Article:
Advertisement

What are age-related chronic diseases?

Dr. Michael Roizen, MD
Internal Medicine
With the exception of a few contagious illnesses (HIV infection, for example), most of the chronic conditions that affect us as we age are not diseases in the way we generally think of the term -- that is, infectious diseases. Nor are they usually purely inheritable genetic diseases, where the problem is something structurally wrong with us from the time we were born, and is therefore something we cannot influence. Rather, these chronic conditions are examples of the body itself beginning to come undone as a result of aging. The image of a machine wearing down its parts is apt. These chronic conditions -- heart disease, kidney disease, endocrine malfunction -- are what we mean by age-related disease, or aging until calendar age ninety or so. Yet, and this is important, these conditions also serve to accelerate the rate at which other parts of us age, too. By managing such conditions, we can control, in large part, the degree to which whatever we mean by "aging" -- for most of us, that's age-related disease -- will age us.

Continue Learning about Aging & Increased Health Risks

Why does aging increase the risk of food-related illnesses?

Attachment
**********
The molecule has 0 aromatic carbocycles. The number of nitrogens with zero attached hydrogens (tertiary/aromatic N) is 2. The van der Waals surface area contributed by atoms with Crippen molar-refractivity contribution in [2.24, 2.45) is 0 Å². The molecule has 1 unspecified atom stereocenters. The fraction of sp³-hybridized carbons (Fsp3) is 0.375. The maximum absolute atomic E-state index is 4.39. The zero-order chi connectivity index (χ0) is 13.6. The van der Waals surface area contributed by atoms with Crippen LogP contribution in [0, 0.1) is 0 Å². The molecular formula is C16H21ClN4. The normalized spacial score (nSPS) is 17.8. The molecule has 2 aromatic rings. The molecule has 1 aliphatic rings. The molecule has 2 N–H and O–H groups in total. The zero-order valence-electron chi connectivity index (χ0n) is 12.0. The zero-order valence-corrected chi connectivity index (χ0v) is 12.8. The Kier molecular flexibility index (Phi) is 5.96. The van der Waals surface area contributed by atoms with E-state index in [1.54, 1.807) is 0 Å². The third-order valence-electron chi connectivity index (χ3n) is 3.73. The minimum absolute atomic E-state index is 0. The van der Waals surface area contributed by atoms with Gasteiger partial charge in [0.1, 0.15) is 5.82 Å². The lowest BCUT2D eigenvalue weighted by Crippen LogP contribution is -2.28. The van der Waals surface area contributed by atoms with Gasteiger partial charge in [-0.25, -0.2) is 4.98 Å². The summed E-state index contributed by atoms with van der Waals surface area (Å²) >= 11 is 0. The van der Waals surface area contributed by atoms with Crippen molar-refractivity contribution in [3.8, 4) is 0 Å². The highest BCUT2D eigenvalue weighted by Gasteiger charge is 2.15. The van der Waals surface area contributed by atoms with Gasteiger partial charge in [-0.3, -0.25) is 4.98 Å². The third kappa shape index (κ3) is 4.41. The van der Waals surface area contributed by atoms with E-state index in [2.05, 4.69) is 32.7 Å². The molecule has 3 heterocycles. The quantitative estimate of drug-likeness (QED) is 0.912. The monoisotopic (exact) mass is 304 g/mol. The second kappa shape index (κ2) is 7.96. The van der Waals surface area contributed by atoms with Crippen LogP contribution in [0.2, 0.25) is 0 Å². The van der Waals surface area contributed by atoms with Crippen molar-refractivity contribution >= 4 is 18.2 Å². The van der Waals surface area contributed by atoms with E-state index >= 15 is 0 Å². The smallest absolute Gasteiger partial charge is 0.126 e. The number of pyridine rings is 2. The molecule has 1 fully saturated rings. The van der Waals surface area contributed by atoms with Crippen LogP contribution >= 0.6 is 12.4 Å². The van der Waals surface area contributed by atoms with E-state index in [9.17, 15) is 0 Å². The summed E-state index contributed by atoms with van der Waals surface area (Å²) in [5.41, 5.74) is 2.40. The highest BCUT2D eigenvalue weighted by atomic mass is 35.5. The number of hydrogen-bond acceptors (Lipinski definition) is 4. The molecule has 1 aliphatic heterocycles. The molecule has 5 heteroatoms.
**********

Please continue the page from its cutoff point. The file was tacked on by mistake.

Academy of Nutrition and DieteticsAcademy of Nutrition and Dietetics
Food safety is very important for older adults because they are at increased risk of foodborne i...
More Answers
How can some of the world's oldest people be so unhealthy?
Discovery HealthDiscovery Health
If you are drawn to a buffet table with a flashing "all you can eat" sign over it, and if the most s...
More Answers
Want to Stay Young? Watch Your Blood Pressure
Want to Stay Young? Watch Your Blood Pressure
What Is the Greatest Risk to Worldwide Health for Adults?
What Is the Greatest Risk to Worldwide Health for Adults?

Important: This content reflects information from various individuals and organizations and may offer alternative or opposing points of view. It should not be used for medical advice, diagnosis or treatment. As always, you should consult with your healthcare provider about your specific health needs.